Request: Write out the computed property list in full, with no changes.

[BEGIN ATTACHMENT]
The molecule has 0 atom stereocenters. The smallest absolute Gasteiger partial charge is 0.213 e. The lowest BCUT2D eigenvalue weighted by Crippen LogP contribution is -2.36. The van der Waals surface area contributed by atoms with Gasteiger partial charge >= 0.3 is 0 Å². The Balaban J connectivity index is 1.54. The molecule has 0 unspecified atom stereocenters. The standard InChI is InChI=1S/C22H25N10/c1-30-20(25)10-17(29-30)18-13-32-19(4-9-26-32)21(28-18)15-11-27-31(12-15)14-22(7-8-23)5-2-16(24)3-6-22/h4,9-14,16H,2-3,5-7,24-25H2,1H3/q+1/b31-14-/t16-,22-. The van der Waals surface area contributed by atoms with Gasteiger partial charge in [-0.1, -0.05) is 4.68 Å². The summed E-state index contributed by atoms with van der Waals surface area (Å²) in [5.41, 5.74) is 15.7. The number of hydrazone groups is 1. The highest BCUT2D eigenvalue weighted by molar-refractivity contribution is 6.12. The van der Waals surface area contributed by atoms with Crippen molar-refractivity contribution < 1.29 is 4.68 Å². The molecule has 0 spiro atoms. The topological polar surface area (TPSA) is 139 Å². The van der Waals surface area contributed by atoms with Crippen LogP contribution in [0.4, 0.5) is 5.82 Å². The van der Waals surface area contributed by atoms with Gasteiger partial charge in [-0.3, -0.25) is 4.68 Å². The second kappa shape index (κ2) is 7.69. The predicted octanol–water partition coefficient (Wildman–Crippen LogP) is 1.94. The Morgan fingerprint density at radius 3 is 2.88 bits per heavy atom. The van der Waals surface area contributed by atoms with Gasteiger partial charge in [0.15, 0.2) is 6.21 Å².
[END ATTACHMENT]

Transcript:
The molecule has 0 atom stereocenters. The smallest absolute Gasteiger partial charge is 0.213 e. The lowest BCUT2D eigenvalue weighted by Crippen LogP contribution is -2.36. The van der Waals surface area contributed by atoms with Gasteiger partial charge >= 0.3 is 0 Å². The Balaban J connectivity index is 1.54. The molecule has 0 unspecified atom stereocenters. The standard InChI is InChI=1S/C22H25N10/c1-30-20(25)10-17(29-30)18-13-32-19(4-9-26-32)21(28-18)15-11-27-31(12-15)14-22(7-8-23)5-2-16(24)3-6-22/h4,9-14,16H,2-3,5-7,24-25H2,1H3/q+1/b31-14-/t16-,22-. The van der Waals surface area contributed by atoms with Gasteiger partial charge in [-0.1, -0.05) is 4.68 Å². The summed E-state index contributed by atoms with van der Waals surface area (Å²) in [5.41, 5.74) is 15.7. The number of hydrazone groups is 1. The highest BCUT2D eigenvalue weighted by molar-refractivity contribution is 6.12. The van der Waals surface area contributed by atoms with Crippen molar-refractivity contribution < 1.29 is 4.68 Å². The molecule has 0 spiro atoms. The topological polar surface area (TPSA) is 139 Å². The van der Waals surface area contributed by atoms with Crippen LogP contribution in [0.4, 0.5) is 5.82 Å². The van der Waals surface area contributed by atoms with Gasteiger partial charge in [-0.3, -0.25) is 4.68 Å². The second kappa shape index (κ2) is 7.69. The predicted octanol–water partition coefficient (Wildman–Crippen LogP) is 1.94. The Morgan fingerprint density at radius 3 is 2.88 bits per heavy atom. The van der Waals surface area contributed by atoms with Gasteiger partial charge in [0.15, 0.2) is 6.21 Å².